After 20 years at Colby-Sawyer College, Ed Winters embarks on a new challenge as the athletic director of NHTI

  • Ed Winters recently took over as the new athletic director at NHTI after spending two decades working in athletics at Colby-Sawyer College. —Courtesy

  • NHTI offers six women's sports, five men's sports and two co-ed sports. Winters emphasized the importance of providing equally fulfilling experiences to all of their student-athletes. —Courtesy

Monitor staff
Published: 11/26/2022 10:47:42 AM

Ed Winters began a new journey last Monday.

After working in athletics in various capacities at Colby-Sawyer College for the last 20 years, Winters took over as the new athletic director of NHTI – Concord’s Community College. He replaces Paul Hogan, who retired over the summer after more than 20 years as the athletic director and men’s basketball coach.

At Colby-Sawyer, Winters was the assistant director of athletics and the assistant director of recreational sports.

It’s very early in his tenure, but so far he said the athletic offerings and operations closely mirror what you might see at smaller four-year colleges and universities. He credits his predecessor for laying the foundation.

“Prior to Paul getting here, they had a history of athletics, but what he did was he elevated them, added things that you see at Division III or Division II institutions, such as announcing, formalized rosters, websites,” Winters said. “Everything you see at other places that had full-time people or had bigger budgets he started doing long ago, so this has been in place here for decades with Paul’s help.”

NHTI offers five men’s sports (baseball, basketball, cross country, soccer, track and field), six women’s sports (basketball, cross country, soccer, softball, track and field, volleyball) and two co-ed sports (golf, e-sports).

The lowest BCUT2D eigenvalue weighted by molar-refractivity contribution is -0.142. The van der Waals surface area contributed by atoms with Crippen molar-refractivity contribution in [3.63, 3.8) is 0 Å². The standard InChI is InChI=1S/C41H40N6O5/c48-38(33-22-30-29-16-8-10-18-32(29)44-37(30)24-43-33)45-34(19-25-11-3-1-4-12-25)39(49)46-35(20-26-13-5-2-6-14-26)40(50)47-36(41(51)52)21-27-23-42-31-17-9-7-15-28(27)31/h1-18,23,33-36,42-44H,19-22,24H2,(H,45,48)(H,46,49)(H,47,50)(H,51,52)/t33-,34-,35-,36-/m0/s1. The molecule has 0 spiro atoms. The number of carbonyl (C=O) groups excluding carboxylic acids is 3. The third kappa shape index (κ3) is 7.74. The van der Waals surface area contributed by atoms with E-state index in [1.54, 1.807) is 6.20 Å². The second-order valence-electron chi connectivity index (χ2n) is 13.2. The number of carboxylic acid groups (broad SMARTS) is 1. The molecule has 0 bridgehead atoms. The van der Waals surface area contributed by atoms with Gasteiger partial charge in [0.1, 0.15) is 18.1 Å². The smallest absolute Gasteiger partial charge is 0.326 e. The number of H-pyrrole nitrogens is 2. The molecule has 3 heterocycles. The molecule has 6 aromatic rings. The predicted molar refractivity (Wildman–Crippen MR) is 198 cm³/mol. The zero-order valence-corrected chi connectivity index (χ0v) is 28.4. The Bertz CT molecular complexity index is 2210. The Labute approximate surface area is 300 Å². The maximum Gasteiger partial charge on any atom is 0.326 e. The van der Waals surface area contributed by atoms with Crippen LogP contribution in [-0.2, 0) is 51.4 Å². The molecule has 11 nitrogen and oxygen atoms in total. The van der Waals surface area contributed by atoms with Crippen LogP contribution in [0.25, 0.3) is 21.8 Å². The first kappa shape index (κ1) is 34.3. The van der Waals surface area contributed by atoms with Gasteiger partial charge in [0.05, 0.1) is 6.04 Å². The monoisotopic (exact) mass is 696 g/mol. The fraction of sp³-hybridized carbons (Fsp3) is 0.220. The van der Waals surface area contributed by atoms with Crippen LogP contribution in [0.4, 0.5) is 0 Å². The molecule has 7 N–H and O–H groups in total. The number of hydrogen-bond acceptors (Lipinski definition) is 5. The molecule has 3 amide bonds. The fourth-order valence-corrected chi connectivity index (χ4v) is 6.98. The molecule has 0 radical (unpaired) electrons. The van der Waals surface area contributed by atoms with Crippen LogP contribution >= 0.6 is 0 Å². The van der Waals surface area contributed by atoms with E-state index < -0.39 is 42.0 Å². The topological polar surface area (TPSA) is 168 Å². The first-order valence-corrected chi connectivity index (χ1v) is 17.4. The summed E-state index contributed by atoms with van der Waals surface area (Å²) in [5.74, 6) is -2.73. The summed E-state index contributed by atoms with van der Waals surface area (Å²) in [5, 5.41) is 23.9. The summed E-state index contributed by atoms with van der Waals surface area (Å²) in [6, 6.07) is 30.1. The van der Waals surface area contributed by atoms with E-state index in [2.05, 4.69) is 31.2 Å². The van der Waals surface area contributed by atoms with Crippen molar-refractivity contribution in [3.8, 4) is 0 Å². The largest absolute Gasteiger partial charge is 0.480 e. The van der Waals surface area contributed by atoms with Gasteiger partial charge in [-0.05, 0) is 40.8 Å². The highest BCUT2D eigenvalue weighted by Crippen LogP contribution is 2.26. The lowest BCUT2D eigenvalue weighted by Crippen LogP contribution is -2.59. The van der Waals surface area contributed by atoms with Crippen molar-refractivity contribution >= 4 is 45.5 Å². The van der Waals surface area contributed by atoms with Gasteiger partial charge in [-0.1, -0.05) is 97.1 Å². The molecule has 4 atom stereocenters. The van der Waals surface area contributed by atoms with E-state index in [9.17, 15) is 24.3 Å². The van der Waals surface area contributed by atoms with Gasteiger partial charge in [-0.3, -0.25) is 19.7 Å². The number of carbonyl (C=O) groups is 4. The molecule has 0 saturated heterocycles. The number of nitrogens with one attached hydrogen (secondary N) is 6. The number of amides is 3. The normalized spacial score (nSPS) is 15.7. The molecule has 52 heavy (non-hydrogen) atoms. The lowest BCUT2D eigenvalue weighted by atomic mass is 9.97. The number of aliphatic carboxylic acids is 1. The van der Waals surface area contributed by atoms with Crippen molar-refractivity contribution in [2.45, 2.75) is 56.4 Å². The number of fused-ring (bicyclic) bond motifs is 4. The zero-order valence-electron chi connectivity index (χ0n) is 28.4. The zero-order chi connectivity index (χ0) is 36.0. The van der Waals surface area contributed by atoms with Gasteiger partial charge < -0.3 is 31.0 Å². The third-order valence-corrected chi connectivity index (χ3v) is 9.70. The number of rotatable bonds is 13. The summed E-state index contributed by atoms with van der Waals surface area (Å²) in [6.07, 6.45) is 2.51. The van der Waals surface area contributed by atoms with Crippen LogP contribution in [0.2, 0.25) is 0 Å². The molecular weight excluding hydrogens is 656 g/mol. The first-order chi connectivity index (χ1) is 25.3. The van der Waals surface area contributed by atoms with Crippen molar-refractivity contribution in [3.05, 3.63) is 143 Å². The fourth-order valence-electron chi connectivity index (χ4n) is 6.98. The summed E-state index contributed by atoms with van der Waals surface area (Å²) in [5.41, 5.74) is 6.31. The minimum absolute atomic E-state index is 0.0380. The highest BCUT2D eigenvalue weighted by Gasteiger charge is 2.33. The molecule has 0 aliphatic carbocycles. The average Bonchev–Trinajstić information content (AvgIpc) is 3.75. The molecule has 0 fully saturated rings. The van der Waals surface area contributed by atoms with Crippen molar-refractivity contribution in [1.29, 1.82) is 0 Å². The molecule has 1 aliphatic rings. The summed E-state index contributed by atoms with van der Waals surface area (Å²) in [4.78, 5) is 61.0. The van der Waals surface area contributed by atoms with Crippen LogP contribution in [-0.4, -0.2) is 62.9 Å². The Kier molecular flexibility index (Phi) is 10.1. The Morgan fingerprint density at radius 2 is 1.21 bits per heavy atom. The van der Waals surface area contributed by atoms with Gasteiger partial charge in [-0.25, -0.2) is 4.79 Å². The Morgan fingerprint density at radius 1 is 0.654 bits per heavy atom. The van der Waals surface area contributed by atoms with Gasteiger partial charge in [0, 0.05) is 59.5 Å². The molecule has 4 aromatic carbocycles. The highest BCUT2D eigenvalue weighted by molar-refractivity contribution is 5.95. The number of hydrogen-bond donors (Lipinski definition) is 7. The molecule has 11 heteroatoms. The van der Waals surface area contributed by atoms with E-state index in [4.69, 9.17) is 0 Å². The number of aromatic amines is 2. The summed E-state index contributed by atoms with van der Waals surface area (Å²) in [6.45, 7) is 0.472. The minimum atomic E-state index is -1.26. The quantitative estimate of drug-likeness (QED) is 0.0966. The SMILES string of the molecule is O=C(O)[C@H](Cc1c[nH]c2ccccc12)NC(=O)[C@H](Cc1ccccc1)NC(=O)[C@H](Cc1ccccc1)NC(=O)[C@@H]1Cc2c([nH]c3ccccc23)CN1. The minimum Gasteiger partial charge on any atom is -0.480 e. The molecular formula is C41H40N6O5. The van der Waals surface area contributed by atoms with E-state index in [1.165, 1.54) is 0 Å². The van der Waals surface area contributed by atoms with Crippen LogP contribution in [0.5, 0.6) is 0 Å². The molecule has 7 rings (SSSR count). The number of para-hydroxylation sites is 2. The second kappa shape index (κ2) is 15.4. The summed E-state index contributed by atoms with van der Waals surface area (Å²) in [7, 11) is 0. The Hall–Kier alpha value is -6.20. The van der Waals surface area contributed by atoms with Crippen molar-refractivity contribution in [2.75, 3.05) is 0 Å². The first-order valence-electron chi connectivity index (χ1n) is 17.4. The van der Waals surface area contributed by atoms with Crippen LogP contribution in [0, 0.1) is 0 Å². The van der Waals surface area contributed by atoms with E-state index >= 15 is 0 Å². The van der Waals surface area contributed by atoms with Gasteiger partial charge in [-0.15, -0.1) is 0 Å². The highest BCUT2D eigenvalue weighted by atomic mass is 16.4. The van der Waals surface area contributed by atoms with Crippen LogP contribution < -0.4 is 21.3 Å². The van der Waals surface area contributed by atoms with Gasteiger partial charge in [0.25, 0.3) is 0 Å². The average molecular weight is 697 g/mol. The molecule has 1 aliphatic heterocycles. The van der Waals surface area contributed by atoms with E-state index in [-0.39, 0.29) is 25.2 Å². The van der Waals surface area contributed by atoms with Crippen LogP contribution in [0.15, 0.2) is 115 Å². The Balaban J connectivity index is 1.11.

Although students will only spend two years there, Winters is committed to continuing to provide a comprehensive student-athlete experience.

“To be able to balance the academic workload and still do athletics at the college level is a big deal,” he said. “Some employers look at that. They know that if you did both of those and you did them well, you’re going to be ready for the workforce. You’ve already learned about time management, conflict resolution, group dynamics.

“There’s a lot to be said for someone that’s gone through the college experience doing athletics and taking care of their academic workload.”

All of the coaching positions at NHTI are part-time, and coaches must juggle building practice schedules around their athletes who are already managing classwork and, possibly, other on-campus or off-campus jobs.

It’s often a six-day-a-week affair, sometimes with two games and four practices per week.

As he looks at continuing to build on what NHTI athletics offer, Winters pointed to focusing on making sure that each sport receives equal treatment. That means the same level of preparation from event staff, player introductions over the PA system and making it an overall positive experience for the student-athletes.

“At the end of their two years here, we want to ask them, ‘If you could do it over again, would you?’ We want them to say, ‘Yes,’ ” Winters said. “We want to make sure that they’re telling their story to other people, their great successes here at NHTI.”

And while Winters works to make NHTI a place where the student-athletes can make lifelong memories and develop foundational relationships, he’s already come to understand the unique opportunities Concord’s community college can provide.

“It already feels like home,” he said. “My sister was a former coach here, and she’s in the athletic hall of fame, so I’ve been around the place for quite awhile and known about it, but I’m just very excited to be here.”




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